What can I say about the news that Mike Myers will voice Pepe Le Pew in a 3D animation/live action hybrid film? These ideas are going to keep coming, and some of them may actually get made, and it’s probably a sound marketing choice in the sense that it will keep these characters’ merchandising alive. Myers probably won’t be as bad a Pepe as Dan Aykroyd is a Yogi Bear, but considering how many flatulence jokes there are in the average “family-friendly” movie (or sitcom, for that matter) it’s scary to think what they will do with a character who is supposed to be blissfully unaware that he smells bad all the time.
This does give me the opportunity to post this cartoon, which I think would be the only one that could serve as a template for a Pepe Le Pew feature. All the other Pepe cartoons have the stalker/attempted rape issue that Dave Chappelle and others have pointed out. But in this 1959 film, the girl cat is actually as interested in Pepe as he is in her. The problem is that they can’t get together because he smells so terrible that it makes her pass out (for which she’s taunted by June Foray as the narrator: “You are not going to let a little thing like breathing stand in your way?!”). It was written by the great Michael Maltese; oddly, the only cartoon that departs from the usual Pepe formula was not directed by the creator, Chuck Jones, but by one of his animators, Abe Levitow — leading many cartoon buffs to wonder if Jones would have accepted this change-of-pace script if he’d been in the director’s chair.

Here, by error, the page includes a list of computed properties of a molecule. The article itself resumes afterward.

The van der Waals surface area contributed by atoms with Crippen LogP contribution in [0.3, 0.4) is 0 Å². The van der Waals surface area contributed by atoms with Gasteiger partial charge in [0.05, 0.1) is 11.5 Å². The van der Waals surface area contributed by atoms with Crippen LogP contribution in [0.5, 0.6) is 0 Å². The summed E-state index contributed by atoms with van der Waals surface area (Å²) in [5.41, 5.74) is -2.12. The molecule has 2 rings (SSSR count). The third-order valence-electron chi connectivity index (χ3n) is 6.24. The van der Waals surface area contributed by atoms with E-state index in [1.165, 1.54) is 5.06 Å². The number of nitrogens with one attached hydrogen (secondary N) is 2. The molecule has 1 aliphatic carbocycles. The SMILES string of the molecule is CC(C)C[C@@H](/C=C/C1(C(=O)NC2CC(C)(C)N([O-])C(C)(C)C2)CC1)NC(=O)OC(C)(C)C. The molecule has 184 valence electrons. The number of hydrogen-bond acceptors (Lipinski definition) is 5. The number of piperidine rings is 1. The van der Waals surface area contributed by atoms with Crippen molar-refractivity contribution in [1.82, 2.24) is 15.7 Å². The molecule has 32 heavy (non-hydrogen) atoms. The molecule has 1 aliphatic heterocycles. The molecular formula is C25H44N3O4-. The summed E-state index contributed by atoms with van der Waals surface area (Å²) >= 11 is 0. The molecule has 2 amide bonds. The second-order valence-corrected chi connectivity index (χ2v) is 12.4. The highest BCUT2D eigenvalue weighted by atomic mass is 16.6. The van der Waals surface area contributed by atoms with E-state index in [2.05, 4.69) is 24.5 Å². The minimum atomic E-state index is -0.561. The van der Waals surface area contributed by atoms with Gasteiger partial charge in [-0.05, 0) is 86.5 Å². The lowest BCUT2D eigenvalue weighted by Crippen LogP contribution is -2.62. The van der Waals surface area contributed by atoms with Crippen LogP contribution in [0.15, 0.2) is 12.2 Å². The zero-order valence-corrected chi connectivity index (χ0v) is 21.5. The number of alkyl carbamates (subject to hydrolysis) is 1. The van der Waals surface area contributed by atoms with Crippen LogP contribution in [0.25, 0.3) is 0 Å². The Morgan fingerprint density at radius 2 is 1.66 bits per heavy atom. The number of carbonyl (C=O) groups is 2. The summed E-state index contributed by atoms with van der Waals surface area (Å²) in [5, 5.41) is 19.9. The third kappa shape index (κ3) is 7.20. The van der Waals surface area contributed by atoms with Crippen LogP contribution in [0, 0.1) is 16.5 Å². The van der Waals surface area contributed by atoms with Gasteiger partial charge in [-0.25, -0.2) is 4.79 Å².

The article also mentions that WB is planning these projects because their cartoon characters don’t make anywhere near the money in merchandising that the Disney characters do. There are a lot of reasons for this, but I will point out something I’ve pointed out elsewhere: Disney, for the most part, allows Mickey and Donald and Goofy cartoons to stay on YouTube. Some of them have been there for years. Meanwhile, Warner Brothers is constantly cracking down on YouTube uploads of Bugs, Daffy and Pepe cartoons. Do they not think Disney cartoons might get some extra merchandising value from the fact that they’re actually there, on the biggest video site in the world, where kids can see them?